Over the next five years Iran needs some 140 new airliners, half of which would replace a largely outdated fleet. Air transport demand continues to grow as the Iranian economy enjoys high oil revenues and 8 percent annual GDP growth.
Airbus has flown the first example of its heavier A340-600, launched by Emirates Airline two years ago. It is to enter service with Qatar Airways in mid-2006. The A340-600HGW (and its A340-500HGW counterpart) has a strengthened airframe and landing gear and is designed to offer a maximum takeoff weight of almost 838,000 pounds.
Emirates Airline chairman HH Sheikh Ahmed bin Saeed Al Maktoum yesterday announced the largest ever order in the history of the Boeing 777 program. The estimated $9.7 billion contract calls for delivery of 42 airplanes in all–24 GE90-powered B777-300ERs, 10 777-200LRs and eight 777 Freighters. It also grants Emirates “purchase rights” for another twenty 777s.
Emirates-CAE Flight Training is reaping the benefits of the spate of new aircraft orders from Middle East and Indian airlines, announcing several major contracts at Dubai 2005.
In the last financial year Emirates Airlines boosted its profits by 49 percent, to a record $637 million on $4.9 billion in revenues, which is up 36 percent year-over-year. Passenger numbers increased from 10.4 million to 12.5 million and the average load factor rose from 73.4 percent to 74.6 percent. Many European and Asian routes drew average loads of more than 90 percent.
Exactly 20 years old this past October 25, Emirates Airline expects to continue its prolific growth of the past two decades by taking delivery of an average of one new aircraft a month until 2012, more than doubling its present fleet of 81 airplanes.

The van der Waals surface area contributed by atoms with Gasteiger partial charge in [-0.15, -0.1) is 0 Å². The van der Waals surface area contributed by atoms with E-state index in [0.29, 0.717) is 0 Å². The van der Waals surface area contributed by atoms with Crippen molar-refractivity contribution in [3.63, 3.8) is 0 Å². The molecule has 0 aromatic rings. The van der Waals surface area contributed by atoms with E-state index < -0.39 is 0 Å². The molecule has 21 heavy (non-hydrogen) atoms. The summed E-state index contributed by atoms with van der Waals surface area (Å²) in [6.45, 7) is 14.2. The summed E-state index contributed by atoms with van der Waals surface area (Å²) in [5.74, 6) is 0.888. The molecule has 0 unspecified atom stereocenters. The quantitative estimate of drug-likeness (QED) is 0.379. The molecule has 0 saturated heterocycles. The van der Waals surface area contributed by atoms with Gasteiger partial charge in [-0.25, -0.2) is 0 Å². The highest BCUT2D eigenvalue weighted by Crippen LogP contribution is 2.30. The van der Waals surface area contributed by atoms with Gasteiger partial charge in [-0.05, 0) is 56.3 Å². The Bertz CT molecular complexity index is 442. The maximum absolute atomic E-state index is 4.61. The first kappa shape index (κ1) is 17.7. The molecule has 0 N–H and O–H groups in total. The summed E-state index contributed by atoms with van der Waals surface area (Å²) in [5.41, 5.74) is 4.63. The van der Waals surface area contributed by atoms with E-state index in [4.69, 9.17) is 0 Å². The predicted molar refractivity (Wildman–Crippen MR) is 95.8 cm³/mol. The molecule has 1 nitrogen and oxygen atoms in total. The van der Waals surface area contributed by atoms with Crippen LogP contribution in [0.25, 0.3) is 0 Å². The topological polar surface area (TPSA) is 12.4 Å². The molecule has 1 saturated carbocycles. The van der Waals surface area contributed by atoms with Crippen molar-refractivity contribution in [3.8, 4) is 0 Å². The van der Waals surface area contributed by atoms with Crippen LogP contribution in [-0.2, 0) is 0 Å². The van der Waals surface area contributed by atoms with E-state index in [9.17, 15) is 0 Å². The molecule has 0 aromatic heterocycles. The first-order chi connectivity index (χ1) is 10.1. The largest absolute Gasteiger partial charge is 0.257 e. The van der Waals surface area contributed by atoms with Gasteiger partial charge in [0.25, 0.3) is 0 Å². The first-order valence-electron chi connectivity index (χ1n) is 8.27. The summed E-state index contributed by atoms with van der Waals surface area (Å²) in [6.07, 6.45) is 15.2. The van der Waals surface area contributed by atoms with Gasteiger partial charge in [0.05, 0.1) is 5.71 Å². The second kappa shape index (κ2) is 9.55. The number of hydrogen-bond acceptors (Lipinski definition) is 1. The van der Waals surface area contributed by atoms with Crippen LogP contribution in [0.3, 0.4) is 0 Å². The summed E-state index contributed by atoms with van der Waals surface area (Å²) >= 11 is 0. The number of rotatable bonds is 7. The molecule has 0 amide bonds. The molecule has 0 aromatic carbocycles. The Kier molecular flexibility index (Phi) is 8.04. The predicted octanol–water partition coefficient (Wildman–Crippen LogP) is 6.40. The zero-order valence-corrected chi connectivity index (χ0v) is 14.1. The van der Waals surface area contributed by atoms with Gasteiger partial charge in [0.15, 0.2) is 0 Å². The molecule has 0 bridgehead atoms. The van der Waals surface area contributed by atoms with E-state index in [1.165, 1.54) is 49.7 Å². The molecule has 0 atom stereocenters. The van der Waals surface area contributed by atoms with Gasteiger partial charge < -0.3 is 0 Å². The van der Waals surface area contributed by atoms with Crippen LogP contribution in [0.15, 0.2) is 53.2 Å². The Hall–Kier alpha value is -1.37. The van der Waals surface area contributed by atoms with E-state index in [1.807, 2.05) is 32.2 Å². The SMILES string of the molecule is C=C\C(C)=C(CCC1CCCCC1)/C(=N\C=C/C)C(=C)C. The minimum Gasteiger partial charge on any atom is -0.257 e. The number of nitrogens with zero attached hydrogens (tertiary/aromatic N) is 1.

An undisclosed Saudi Arabian company has ordered a VIP-configured Airbus A340-200. The aircraft, renowned as the world’s longest commercial airliner, is to be delivered green by the end of 2006 and sent for outfitting to an s-yet-unannounced completions center. Jeddah-based National Air Services will operate the A340 on behalf of he client. NAS already flies a fleet of VIP A320 jetliners, including one for the same customer.
Seasoned Paris Air Show delegates puzzled to see an airline among the aerospace manufacturers’ hospitality chalets at the June 2005 event should not have been surprised at the presence of Qatar Airways, since members of its burgeoning all-Airbus fleet have now graced the static park at several international shows.
Two-year-old Abu Dhabi-based Etihad Airways has started life with such precocious growth rates that it makes neighborhood trailblazer Emirates Airline look almost conservative. In the Gulf region’s anything-you-can-do-I-can-do-better air transport market, Etihad, Emirates and Qatar Airways have continued to trump each other with ever more optimistic fleet expansion plans.
In an unprecedented move, Pratt & Whitney is to manufacture components for an engine it competes with, the CFM56, in order to capitalize on the lucrative spares market for the General Electric/Snecma powerplant.